CureVac has hired Bayer to help develop mRNA-based medicines including the COVID-19 vaccine candidate, CVnCoV.

Gareth Macdonald

January 8, 2021

2 Min Read
Bayer joins Wacker and Fareva in CureVac’s COVID-19 vaccine network
Image: iStock/alphaspirit

CureVac has hired Bayer to help develop mRNA-based medicines including the COVID-19 vaccine candidate, CVnCoV.

Under the deal – financial terms of which were not disclosed – Bayer will provide development support, manufacturing, guidance on clinical operations, regulatory affairs, pharmacovigilance, medical information and supply chain performance.

A CureVac spokesman told Bioprocess Insider “The present agreement does not include manufacturing on Bayer´s side. However, Bayer is currently evaluating all options to support manufacturing of CureVac’s COVID-19 vaccine.”


Image: iStock/alphaspirit

The agreement specifies that CureVac will hold the marketing authorization for the vaccine in the European Union (EU), while Bayer has the option to become authorization holder for markets outside the bloc.

Vaccine network

Bayer joins several other firms in CureVac’s CVnCoV network.

In November the firm hired Wacker Chemie. Under that deal Wacker will provide GMP production of the mRNA drug substance for CVnCoV at its biotech site in Amsterdam in the first half of 2021.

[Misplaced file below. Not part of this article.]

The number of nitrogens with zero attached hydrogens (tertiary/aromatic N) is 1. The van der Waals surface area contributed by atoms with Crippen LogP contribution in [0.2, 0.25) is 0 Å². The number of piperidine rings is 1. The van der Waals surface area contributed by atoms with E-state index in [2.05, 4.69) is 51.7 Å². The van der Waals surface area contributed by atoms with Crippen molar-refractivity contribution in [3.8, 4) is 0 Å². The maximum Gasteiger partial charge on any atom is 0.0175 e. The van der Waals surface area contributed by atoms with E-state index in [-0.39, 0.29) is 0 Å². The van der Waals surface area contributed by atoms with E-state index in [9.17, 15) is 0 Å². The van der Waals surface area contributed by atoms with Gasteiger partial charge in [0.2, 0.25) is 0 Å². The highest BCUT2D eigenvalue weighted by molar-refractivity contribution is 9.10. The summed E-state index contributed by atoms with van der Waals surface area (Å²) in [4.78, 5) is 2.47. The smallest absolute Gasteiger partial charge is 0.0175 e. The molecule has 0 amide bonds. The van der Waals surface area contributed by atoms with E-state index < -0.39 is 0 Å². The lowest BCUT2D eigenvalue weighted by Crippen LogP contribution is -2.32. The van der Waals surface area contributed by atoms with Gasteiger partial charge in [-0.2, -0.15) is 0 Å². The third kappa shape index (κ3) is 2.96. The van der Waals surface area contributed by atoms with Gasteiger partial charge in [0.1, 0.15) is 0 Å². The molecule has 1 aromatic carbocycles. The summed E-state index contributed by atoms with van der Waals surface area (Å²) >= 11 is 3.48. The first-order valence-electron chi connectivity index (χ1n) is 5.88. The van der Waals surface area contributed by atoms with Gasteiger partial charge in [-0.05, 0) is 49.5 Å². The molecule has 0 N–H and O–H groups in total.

And last month, CureVac asked Fareva to provide fill and finish capabilities for the product at facilities in Val-de-Reuil and Pau in France.


CVnCoV is an optimized, non-chemically modified mRNA, encoding the pre-fusion stabilized full-length spike protein of the SARS-CoV-2 virus.

Development of the vaccine is support by the European Commission, which awarded CureVac an €80 million ($98 million) grate in March.

In December, Curevac announced that CVnCoV had entered a global Phase IIb/III.

3D printer

In related news, in July CureVac announced it was developing a new type of bioreactor – described as a Bioreactor for RNA in vitro Transcription – with Grohman Automation, which is a subsidiary of US carmaker Tesla.

According to the firms the aim is to minimize handling steps and make manufacturing processes for mRNA based production more robust.

The CureVac spokesman told us “the RNA Printer or mini factories – a joint project with Tesla Grohman – will not be used for the current manufacturing of our vaccines.”

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